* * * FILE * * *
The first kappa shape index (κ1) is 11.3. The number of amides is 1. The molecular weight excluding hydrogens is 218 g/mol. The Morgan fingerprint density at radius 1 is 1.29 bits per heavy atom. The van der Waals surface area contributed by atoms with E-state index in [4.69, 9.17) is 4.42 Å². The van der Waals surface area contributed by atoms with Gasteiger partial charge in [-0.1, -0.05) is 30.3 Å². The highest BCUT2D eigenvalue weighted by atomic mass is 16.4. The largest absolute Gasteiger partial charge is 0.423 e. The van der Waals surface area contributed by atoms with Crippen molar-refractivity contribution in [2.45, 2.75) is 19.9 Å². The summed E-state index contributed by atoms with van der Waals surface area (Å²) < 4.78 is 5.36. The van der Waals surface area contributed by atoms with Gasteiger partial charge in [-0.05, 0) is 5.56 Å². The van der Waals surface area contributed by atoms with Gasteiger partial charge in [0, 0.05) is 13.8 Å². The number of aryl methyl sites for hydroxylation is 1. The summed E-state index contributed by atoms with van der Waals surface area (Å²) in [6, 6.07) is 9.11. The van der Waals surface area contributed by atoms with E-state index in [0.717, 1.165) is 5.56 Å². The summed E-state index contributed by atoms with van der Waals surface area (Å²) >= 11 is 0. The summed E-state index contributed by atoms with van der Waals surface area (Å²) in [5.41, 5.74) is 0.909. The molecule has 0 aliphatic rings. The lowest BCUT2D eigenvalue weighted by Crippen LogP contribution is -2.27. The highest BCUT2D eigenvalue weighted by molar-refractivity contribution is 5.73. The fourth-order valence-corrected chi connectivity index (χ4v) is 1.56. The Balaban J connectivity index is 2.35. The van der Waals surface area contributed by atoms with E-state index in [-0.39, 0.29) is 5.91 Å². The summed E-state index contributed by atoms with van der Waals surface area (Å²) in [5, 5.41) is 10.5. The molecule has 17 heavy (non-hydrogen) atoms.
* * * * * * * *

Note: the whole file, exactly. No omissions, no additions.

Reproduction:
The first kappa shape index (κ1) is 11.3. The number of amides is 1. The molecular weight excluding hydrogens is 218 g/mol. The Morgan fingerprint density at radius 1 is 1.29 bits per heavy atom. The van der Waals surface area contributed by atoms with E-state index in [4.69, 9.17) is 4.42 Å². The van der Waals surface area contributed by atoms with Gasteiger partial charge in [-0.1, -0.05) is 30.3 Å². The highest BCUT2D eigenvalue weighted by atomic mass is 16.4. The largest absolute Gasteiger partial charge is 0.423 e. The van der Waals surface area contributed by atoms with Crippen molar-refractivity contribution in [2.45, 2.75) is 19.9 Å². The summed E-state index contributed by atoms with van der Waals surface area (Å²) < 4.78 is 5.36. The van der Waals surface area contributed by atoms with Gasteiger partial charge in [-0.05, 0) is 5.56 Å². The van der Waals surface area contributed by atoms with Gasteiger partial charge in [0, 0.05) is 13.8 Å². The number of aryl methyl sites for hydroxylation is 1. The summed E-state index contributed by atoms with van der Waals surface area (Å²) in [6, 6.07) is 9.11. The van der Waals surface area contributed by atoms with E-state index in [0.717, 1.165) is 5.56 Å². The summed E-state index contributed by atoms with van der Waals surface area (Å²) >= 11 is 0. The summed E-state index contributed by atoms with van der Waals surface area (Å²) in [5.41, 5.74) is 0.909. The molecule has 0 aliphatic rings. The lowest BCUT2D eigenvalue weighted by Crippen LogP contribution is -2.27. The highest BCUT2D eigenvalue weighted by molar-refractivity contribution is 5.73. The fourth-order valence-corrected chi connectivity index (χ4v) is 1.56. The Balaban J connectivity index is 2.35. The van der Waals surface area contributed by atoms with E-state index in [-0.39, 0.29) is 5.91 Å². The summed E-state index contributed by atoms with van der Waals surface area (Å²) in [5, 5.41) is 10.5. The molecule has 17 heavy (non-hydrogen) atoms.